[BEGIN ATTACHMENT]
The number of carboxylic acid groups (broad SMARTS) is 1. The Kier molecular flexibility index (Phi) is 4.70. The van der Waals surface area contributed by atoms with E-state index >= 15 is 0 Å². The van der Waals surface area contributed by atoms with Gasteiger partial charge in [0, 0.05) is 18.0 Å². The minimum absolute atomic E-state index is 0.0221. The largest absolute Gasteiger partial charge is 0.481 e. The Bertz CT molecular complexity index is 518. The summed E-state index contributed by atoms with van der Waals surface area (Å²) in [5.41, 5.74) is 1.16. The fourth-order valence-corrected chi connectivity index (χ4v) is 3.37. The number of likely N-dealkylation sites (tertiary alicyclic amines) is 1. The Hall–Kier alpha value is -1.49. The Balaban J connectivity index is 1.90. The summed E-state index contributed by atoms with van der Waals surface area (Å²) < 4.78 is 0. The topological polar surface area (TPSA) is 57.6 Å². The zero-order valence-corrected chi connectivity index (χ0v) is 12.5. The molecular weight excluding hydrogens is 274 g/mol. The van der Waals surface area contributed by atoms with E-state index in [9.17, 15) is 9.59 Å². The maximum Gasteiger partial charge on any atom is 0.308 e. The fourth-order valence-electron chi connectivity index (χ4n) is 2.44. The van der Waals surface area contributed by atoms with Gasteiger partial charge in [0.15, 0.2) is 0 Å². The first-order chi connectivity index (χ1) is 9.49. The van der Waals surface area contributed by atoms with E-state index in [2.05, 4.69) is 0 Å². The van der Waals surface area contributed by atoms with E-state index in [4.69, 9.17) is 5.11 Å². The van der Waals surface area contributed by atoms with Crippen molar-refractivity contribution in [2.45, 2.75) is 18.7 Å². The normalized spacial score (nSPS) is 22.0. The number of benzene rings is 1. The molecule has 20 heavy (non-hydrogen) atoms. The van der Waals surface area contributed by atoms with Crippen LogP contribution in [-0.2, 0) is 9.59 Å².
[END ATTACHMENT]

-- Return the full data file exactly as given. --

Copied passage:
The number of carboxylic acid groups (broad SMARTS) is 1. The Kier molecular flexibility index (Phi) is 4.70. The van der Waals surface area contributed by atoms with E-state index >= 15 is 0 Å². The van der Waals surface area contributed by atoms with Gasteiger partial charge in [0, 0.05) is 18.0 Å². The minimum absolute atomic E-state index is 0.0221. The largest absolute Gasteiger partial charge is 0.481 e. The Bertz CT molecular complexity index is 518. The summed E-state index contributed by atoms with van der Waals surface area (Å²) in [5.41, 5.74) is 1.16. The fourth-order valence-corrected chi connectivity index (χ4v) is 3.37. The number of likely N-dealkylation sites (tertiary alicyclic amines) is 1. The Hall–Kier alpha value is -1.49. The Balaban J connectivity index is 1.90. The summed E-state index contributed by atoms with van der Waals surface area (Å²) < 4.78 is 0. The topological polar surface area (TPSA) is 57.6 Å². The zero-order valence-corrected chi connectivity index (χ0v) is 12.5. The molecular weight excluding hydrogens is 274 g/mol. The van der Waals surface area contributed by atoms with E-state index in [9.17, 15) is 9.59 Å². The maximum Gasteiger partial charge on any atom is 0.308 e. The fourth-order valence-electron chi connectivity index (χ4n) is 2.44. The van der Waals surface area contributed by atoms with Gasteiger partial charge in [0.15, 0.2) is 0 Å². The first-order chi connectivity index (χ1) is 9.49. The van der Waals surface area contributed by atoms with E-state index in [2.05, 4.69) is 0 Å². The van der Waals surface area contributed by atoms with E-state index in [4.69, 9.17) is 5.11 Å². The van der Waals surface area contributed by atoms with Crippen molar-refractivity contribution in [2.45, 2.75) is 18.7 Å². The normalized spacial score (nSPS) is 22.0. The number of benzene rings is 1. The molecule has 20 heavy (non-hydrogen) atoms. The van der Waals surface area contributed by atoms with Crippen LogP contribution in [-0.2, 0) is 9.59 Å².